I've been working in classic plane geometry for long, especially in the mid 1990s. I've been wanting to create a notation for it, such as Line[A,B] meaning constructing a line between points A and B, and also things like Rotate[A,α], Translate[A], bisect[A,B], perpendicular[c]… etc. But i've actually never took the time to sit down and design such a system. Well, GeoGebra use a notation similar to what i had in mind. Here's a list from GeoGebra:
By GeoGebra default, capital letters represent a point, lower case letters are lines, circles, conics. (Though, user are allowed to rename objects without following this convention.)
Lines opening on both ends:
Line segments or rays.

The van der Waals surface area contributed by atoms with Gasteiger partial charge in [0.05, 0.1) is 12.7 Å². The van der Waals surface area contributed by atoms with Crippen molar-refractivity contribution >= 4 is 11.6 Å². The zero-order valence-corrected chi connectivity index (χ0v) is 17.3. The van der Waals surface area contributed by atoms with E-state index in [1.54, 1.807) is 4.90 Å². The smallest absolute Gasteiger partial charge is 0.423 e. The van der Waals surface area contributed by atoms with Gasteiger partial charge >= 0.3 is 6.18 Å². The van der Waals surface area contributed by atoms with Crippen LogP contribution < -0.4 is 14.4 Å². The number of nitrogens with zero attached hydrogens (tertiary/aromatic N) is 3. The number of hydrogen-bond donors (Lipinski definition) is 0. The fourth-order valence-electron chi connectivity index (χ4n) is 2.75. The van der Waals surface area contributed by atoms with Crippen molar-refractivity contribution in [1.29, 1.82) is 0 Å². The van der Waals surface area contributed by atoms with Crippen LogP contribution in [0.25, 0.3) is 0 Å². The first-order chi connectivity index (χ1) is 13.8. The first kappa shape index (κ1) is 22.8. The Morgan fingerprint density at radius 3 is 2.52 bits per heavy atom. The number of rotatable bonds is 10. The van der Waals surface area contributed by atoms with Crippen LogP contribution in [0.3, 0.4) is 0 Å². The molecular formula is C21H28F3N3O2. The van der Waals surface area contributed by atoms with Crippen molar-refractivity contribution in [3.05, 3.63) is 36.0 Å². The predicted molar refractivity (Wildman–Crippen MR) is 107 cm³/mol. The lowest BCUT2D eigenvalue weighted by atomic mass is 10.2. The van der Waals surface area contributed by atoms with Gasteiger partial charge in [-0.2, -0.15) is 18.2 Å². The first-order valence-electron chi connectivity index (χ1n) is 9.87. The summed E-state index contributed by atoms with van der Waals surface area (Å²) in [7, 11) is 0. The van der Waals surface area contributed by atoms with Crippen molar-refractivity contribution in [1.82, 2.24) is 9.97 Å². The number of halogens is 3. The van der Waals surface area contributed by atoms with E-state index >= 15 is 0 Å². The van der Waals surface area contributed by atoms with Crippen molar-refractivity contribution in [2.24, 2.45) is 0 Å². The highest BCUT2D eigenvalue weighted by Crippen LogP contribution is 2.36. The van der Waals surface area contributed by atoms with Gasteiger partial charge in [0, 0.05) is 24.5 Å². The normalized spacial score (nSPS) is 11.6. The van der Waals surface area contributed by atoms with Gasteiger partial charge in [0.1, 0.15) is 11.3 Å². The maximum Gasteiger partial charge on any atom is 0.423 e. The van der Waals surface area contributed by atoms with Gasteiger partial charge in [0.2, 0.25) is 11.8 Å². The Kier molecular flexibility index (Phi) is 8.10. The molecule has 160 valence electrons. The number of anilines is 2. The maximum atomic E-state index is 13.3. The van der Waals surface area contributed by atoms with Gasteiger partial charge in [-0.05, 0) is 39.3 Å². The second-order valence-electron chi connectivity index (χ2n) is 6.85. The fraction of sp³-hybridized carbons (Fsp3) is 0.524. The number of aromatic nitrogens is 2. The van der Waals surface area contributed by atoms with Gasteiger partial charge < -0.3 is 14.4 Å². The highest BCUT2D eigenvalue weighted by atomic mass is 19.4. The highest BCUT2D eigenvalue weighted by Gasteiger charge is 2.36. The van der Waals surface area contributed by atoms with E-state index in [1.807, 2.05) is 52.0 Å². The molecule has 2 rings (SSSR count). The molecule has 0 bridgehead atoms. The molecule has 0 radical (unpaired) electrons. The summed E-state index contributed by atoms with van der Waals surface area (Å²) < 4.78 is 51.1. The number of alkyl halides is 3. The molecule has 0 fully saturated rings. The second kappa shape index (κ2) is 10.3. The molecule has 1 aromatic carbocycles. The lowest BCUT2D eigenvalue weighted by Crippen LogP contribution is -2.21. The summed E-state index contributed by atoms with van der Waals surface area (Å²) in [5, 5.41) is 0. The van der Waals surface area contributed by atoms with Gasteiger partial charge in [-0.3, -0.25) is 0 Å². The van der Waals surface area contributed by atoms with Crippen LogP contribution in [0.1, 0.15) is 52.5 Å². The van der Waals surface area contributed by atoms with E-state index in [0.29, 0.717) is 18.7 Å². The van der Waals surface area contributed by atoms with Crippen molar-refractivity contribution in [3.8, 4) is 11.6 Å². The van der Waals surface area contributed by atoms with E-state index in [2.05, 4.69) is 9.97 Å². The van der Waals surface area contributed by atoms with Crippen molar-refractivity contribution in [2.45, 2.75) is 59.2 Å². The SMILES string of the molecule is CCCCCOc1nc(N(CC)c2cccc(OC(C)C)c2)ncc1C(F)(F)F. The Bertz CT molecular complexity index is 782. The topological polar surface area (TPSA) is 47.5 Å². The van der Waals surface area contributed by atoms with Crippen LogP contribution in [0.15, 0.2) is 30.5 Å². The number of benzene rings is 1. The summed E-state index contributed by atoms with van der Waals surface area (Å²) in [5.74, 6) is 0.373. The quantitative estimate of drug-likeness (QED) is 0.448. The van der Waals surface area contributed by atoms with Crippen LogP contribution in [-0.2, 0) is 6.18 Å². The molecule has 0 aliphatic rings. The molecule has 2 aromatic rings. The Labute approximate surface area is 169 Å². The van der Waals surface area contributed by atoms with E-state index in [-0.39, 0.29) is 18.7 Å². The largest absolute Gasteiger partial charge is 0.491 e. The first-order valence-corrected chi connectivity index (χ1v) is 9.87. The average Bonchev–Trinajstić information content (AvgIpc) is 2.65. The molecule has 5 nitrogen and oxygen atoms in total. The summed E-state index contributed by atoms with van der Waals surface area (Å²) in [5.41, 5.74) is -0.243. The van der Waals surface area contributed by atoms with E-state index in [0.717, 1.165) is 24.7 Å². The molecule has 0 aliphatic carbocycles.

This notation has a shortcoming. They represent objects, but does not represents the transformation or construction process itself. For example, Rotate[c, 45°, G] is a object that is c rotated by 45° around G. But it does not represent rotation of G by 45° itself. Similarly for Translate[J, v], Dilate[U, 0.5, G] and others. A work around is to create a notation without the first argument. For example, Rotate[45°, G] will represent a rotation of 45° around G. This way, Rotate[45°, G] can be used as a notation for transformation. In particular, in group theory contexts, or even plane geometry. To represent a object so rotated, one can write Rotate[45°, G][c], meaning apply the rotation to object c. Here, we consider Rotate as a function, with first argument being a angle and second argument being a center. It returns a function, that is applied to c. In this way, transformations can be sequenced together Rotate[45°, G]*Rotate[42°,D] to represent product of binary operations. Similarly, constructions like Line,LineBisector, Perpendicular can be nested to represent a sequence of constructions.